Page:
126.

Azad N, Emanuele NV, Abraira C, et al. The effects of intensive glycemic control on neuropathy in the VA cooperative study on type II diabetes mellitus (VA CSDM). J Diabetes Complications. 1999;13(5–6):307–313.

127.

Gæde P, Vedel P, Parving HH, Pedersen O. Intensified multifactorial intervention in patients with type 2 diabetes mellitus and microalbuminuria: the Steno type 2 randomised study. Lancet. 1999;353(9153):617–622.

128.

Ziegler D, Schatz H, Conrad F, Gries FA, Ulrich H, Reichel G. Effects of treatment with the antioxidant α-lipoic acid on cardiac autonomic neuropathy in NIDDM patients: a 4-month randomized controlled multicenter trial (DEKAN study). Deutsche Kardiale Autonome Neuropathie. Diabetes Care. 1997;20(3):369–73.

129.

Manzella D, Barbieri M, Ragno E, Paolisso G. Chronic administration of pharmacologic doses of vitamin E improves the cardiac autonomic nervous system in patients with type 2 diabetes. Am J Clin Nutr. 2001;73(6):1052–1057.

130.

Pop-Busui R, Stevens MJ, Raffel DM, et al. Effects of triple antioxidant therapy on measures of cardiovascular autonomic neuropathy and on myocardial blood flow in type 1 diabetes: a randomised controlled trial. Diabetologia. 2013;56(8):1835–1844.

131.

Johansson BL, Borg K, Fernqvist-Forbes E, Kernell A, Odergren T, Wahren J. Beneficial effects of C-peptide on incipient nephropathy and neuropathy in patients with type 1 diabetes mellitus. Diabet Med. 2000;17(3):181–189.

132.

Hu X, Li S, Yang G, Liu H, Boden G, Li L. Efficacy and safety of aldose reductase inhibitor for the treatment of diabetic cardiovascular autonomic neuropathy: systematic review and meta-analysis. PLoS One. 2014;9(2):e87096.

133.

Johnson BF, Nesto RW, Pfeifer MA, et al. Cardiac abnormalities in diabetic patients with neuropathy: effects of aldose reductase inhibitor administration. Diabetes Care. 2004;27(2):448–454.

134.

Athyros VG, Didangelos TP, Karamitsos DT, Papageorgiou AA, Boudoulas H, Kontopoulos AG. Long-term effect of converting enzyme inhibition on circadian sympathetic and parasympathetic modulation in patients with diabetic autonomic neuropathy. Acta Cardiol. 1998;53(4):201–209.

135.

Ziegler D, Low PA, Freeman R, Tritschler H, Vinik AI. Predictors of improvement and progression of diabetic polyneuropathy following treatment with α-lipoic acid for 4 years in the NATHAN 1 trial. J Diabetes Complications. 2016;30(2):350–356.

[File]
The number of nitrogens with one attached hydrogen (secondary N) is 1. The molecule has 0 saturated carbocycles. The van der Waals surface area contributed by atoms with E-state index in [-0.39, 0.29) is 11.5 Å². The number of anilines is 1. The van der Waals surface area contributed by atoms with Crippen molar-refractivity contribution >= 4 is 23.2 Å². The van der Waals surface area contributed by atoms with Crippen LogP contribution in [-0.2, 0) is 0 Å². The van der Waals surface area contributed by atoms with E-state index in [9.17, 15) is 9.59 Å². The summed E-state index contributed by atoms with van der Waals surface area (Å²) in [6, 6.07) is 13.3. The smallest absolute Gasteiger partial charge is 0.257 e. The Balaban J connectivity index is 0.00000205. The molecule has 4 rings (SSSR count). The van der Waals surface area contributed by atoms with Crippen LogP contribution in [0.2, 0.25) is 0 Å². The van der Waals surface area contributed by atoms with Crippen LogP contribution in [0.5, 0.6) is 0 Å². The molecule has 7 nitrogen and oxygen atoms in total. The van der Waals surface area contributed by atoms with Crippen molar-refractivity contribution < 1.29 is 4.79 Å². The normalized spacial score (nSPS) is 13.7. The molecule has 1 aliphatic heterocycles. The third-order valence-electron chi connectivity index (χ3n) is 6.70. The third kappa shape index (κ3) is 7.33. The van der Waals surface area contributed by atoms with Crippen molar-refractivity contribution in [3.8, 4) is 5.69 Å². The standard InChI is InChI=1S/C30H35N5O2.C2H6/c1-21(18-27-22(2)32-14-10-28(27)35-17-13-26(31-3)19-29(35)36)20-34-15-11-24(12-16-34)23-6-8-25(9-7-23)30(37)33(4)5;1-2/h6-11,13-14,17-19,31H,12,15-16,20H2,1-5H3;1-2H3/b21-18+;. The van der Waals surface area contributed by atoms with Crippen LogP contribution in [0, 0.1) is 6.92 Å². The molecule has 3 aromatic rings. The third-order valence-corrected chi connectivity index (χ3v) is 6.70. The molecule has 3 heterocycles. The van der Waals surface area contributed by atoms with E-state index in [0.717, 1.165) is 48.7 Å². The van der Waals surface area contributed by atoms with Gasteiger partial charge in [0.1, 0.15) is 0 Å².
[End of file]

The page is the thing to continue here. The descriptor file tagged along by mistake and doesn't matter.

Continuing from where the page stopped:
136.

Baruch L, Anand I, Cohen IS, Ziesche S, Judd D, Cohn JN. Augmented short- and long-term hemodynamic and hormonal effects of an angiotensin receptor blocker added to angiotensin converting enzyme inhibitor therapy in patients with heart failure. Circulation. 1999;99(20):2658–2664.

137.

Ebbehøj E, Poulsen PL, Hansen KW, Knudsen ST, Mølgaard H, Mogensen CE. Effects on heart rate variability of metoprolol supplementary to ongoing ACE-inhibitor treatment in type I diabetic patients with abnormal albuminuria. Diabetologia. 2002;45(7):965–975.

138.

Lampert R, Ickovics JR, Viscoli CJ, Horwitz RI, Lee FA. Effects of propranolol on recovery of heart rate variability following acute myocardial infarction and relation to outcome in the Beta-Blocker Heart Attack Trial. Am J Cardiol. 2003;91(2):137–142.

139.

Shibao C, Lipsitz LA, Biaggioni I. ASH position paper: evaluation and treatment of orthostatic hypotension. J Clin Hypertens (Greenwich). 2013;15(3):147–153.

Creative Commons License This work is published and licensed by Dove Medical Press Limited. The full terms of this license are available at https://www.dovepress.com/terms.php and incorporate the Creative Commons Attribution - Non Commercial (unported, v3.0) License. By accessing the work you hereby accept the Terms. Non-commercial uses of the work are permitted without any further permission from Dove Medical Press Limited, provided the work is properly attributed. For permission for commercial use of this work, please see paragraphs 4.2 and 5 of our Terms.

Download Article [PDF]